by Dan Spoone
As I write this article, our nation is focused on the impeachment trial in the U.S. Senate. By the time you read this message, the trial will most likely have concluded. The purpose of this article is not to weigh in on the results of the trial, but to comment on some disturbing language I heard during the trial from both sides of the aisle. Versions of this language were used by the litigators, the senators and the broadcast media.
What language am I talking about? The word “blind” in all of its related forms, such as “blindly,” “blindsided,” “so obvious that Stevie Wonder could see it,” “you would have to be blind to not see (understand) the weight of the evidence.”
I’m angry! This cultural stereotype hurts our community. How do we fight language that has been part of our society for centuries?
I asked my Amazon Echo for the definition of the word “blind.” She responded with five primary definitions and 33 more definitions. The results really disturbed me. Here are a few examples.
As an adjective:
- Unable to see;
- Lacking the sense of sight;
As an adverb:
- Into a stupor at the point that consciousness is lost.
Several other definitions:
- Unwilling or unable to perceive or understand.
- Not characterized or determined by reason or control.
- Not having or based on reason or intelligence.
- Lacking all consciousness or awareness.
- Drunk – being in a temporary state in which one’s physical and mental faculties are impaired by excessive alcoholic drink; intoxicated.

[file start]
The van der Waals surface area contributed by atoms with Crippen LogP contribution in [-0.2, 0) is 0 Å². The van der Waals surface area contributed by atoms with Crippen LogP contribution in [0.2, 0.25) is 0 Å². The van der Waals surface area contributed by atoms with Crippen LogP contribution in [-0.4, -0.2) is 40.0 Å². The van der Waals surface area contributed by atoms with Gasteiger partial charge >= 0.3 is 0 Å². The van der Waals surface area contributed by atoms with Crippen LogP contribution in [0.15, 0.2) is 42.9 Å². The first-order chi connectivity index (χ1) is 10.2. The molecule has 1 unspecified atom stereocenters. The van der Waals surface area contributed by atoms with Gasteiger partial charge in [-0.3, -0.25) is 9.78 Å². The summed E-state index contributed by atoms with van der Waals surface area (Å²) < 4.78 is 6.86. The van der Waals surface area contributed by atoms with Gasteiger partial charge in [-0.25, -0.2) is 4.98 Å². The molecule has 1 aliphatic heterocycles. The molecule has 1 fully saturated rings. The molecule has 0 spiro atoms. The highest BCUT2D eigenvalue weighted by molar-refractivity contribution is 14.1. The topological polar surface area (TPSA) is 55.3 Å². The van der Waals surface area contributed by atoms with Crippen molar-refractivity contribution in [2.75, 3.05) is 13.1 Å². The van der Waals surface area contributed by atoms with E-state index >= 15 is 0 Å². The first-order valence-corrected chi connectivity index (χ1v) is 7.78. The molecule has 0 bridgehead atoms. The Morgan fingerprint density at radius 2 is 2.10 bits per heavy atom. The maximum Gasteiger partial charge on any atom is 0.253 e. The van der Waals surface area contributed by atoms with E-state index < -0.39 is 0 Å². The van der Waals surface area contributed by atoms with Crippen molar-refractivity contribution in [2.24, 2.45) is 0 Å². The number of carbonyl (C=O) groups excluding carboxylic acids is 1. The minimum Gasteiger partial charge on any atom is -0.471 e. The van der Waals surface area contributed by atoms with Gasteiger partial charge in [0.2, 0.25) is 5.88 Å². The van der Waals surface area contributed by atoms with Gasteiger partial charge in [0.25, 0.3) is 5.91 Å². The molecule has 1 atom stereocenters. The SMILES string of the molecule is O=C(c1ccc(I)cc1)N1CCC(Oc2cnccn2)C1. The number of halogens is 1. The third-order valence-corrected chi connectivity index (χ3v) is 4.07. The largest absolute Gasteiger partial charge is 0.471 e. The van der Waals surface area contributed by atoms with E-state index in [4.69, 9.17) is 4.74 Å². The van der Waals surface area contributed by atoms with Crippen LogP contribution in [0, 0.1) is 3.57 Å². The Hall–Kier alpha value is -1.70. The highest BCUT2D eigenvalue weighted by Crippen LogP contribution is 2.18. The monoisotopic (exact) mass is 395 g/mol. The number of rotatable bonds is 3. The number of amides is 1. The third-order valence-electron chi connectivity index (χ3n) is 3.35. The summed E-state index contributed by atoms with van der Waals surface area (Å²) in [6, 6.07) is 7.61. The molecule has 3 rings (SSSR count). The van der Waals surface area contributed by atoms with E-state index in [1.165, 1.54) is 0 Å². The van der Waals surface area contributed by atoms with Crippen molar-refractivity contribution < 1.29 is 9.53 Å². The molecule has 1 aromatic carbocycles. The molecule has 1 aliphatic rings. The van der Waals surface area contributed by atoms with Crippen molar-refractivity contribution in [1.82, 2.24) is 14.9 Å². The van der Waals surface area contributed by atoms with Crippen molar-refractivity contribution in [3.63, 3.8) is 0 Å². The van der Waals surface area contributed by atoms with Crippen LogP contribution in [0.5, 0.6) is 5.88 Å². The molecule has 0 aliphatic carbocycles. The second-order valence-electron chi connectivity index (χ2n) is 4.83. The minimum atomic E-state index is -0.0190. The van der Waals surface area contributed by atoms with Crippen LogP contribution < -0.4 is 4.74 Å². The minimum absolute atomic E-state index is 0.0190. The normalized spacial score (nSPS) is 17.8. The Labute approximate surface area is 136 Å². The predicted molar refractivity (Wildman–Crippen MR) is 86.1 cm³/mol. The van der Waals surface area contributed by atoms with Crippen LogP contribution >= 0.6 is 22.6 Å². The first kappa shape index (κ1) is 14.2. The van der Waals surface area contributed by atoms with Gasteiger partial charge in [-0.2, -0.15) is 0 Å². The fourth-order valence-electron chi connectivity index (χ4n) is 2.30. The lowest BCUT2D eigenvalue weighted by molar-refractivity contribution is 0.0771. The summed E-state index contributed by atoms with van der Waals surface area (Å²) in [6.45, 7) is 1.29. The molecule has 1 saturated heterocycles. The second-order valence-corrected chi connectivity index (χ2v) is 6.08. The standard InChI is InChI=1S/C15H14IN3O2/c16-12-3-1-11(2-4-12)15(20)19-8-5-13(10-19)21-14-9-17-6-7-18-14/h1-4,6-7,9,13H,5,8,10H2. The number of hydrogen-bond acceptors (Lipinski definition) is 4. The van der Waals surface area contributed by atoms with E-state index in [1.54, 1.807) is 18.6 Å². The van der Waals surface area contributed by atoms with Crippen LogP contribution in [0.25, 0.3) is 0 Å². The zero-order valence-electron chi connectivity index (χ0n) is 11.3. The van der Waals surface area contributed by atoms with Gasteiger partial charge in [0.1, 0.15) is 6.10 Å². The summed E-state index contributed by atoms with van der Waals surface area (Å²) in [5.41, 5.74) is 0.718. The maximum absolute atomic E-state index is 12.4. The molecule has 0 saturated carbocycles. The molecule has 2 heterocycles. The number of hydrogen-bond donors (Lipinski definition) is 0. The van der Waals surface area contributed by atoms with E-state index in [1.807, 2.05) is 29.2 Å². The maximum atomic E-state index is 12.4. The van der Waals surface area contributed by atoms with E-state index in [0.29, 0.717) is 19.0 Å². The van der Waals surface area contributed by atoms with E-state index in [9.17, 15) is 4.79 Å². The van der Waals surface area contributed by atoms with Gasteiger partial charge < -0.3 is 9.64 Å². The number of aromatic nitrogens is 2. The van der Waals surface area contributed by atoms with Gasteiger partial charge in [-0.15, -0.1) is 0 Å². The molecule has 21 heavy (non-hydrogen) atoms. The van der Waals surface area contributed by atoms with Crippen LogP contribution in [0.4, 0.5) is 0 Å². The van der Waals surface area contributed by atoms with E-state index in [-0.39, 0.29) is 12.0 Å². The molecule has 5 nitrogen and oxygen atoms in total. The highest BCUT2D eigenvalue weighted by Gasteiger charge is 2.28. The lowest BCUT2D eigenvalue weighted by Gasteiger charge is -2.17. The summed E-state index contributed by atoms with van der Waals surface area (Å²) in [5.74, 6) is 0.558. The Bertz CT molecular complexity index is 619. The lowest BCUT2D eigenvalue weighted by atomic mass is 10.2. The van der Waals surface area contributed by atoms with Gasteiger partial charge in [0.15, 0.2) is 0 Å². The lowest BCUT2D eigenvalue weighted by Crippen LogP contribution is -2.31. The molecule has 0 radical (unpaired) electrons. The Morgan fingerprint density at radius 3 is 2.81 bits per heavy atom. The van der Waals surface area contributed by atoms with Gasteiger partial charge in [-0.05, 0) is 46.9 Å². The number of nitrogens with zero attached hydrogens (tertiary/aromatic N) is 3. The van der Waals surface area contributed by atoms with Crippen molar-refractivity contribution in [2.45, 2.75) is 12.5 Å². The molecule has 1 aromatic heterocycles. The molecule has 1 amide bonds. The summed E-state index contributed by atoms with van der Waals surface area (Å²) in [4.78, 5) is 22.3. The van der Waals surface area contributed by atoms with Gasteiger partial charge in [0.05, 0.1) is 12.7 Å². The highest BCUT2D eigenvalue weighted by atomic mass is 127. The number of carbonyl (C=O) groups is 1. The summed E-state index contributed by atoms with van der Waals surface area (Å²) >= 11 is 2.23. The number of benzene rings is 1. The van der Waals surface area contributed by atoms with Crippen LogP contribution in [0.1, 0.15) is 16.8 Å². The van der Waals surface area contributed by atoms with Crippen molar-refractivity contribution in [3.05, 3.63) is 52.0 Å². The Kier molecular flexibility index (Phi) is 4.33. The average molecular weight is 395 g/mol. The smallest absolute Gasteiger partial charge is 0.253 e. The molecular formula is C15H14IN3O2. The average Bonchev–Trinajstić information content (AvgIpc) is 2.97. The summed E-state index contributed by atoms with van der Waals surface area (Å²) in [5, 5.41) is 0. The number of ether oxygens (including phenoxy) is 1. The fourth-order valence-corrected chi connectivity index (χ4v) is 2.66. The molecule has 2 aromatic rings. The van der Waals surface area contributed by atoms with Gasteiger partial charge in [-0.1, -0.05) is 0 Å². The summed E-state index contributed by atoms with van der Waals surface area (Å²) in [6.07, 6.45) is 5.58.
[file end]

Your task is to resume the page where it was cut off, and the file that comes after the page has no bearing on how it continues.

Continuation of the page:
- Hard to see or understand.
- Made without some prior knowledge.
- To make obscure or dark.
- To deprive of discernment, reason or judgment.
- To outshine, eclipse.
- An activity, organization or the life of concealing or masking action or purpose; subterfuge.
- Without the ability to see clearly, lacking visibility.
- Without guidance or forethought.
Does this bother you as much as it bothers me? Language matters! Blindness is a characteristic of most of us reading this message, but it does not mean that I’m a man who is blind and, therefore, unable to reason, understand or make a good decision. Our use of language implies that sight is good, and blind is bad. Is this fear? Is it ignorance? Is it just easy to pile onto a minority population with a limited voice to protest? Is it fair? Is it right? Does it continue to happen on a daily basis? Are you upset? Are you angry? What can we do to make a difference?
My belief is that we must first start by letting our politicians, media broadcasters, church congregations, neighbors and family members know that we are hurt and insulted when the word “blind” is used to denote someone with lack of intelligence, understanding or bad intentions.
Leslie and I were at our neighborhood grocery store this afternoon, and we were chatting with several of our neighbors at the deli counter. We brought up the use of the words “blindly,” “blindsided” and the reference to “it was so obvious that Stevie Wonder could see it.” They all agreed this was terrible, and it started a five-minute conversation. It made a difference! This cultural stereotype did not start yesterday, and it won’t end tomorrow.
Here’s my challenge to you: don’t stay silent! Speak out! Speak up! Speak often! Represent your community. Write a letter. Make a phone call. Send a text. Make your voice heard! Together we can get their attention. It’s just not right. Being blind is just fine with me. How about you?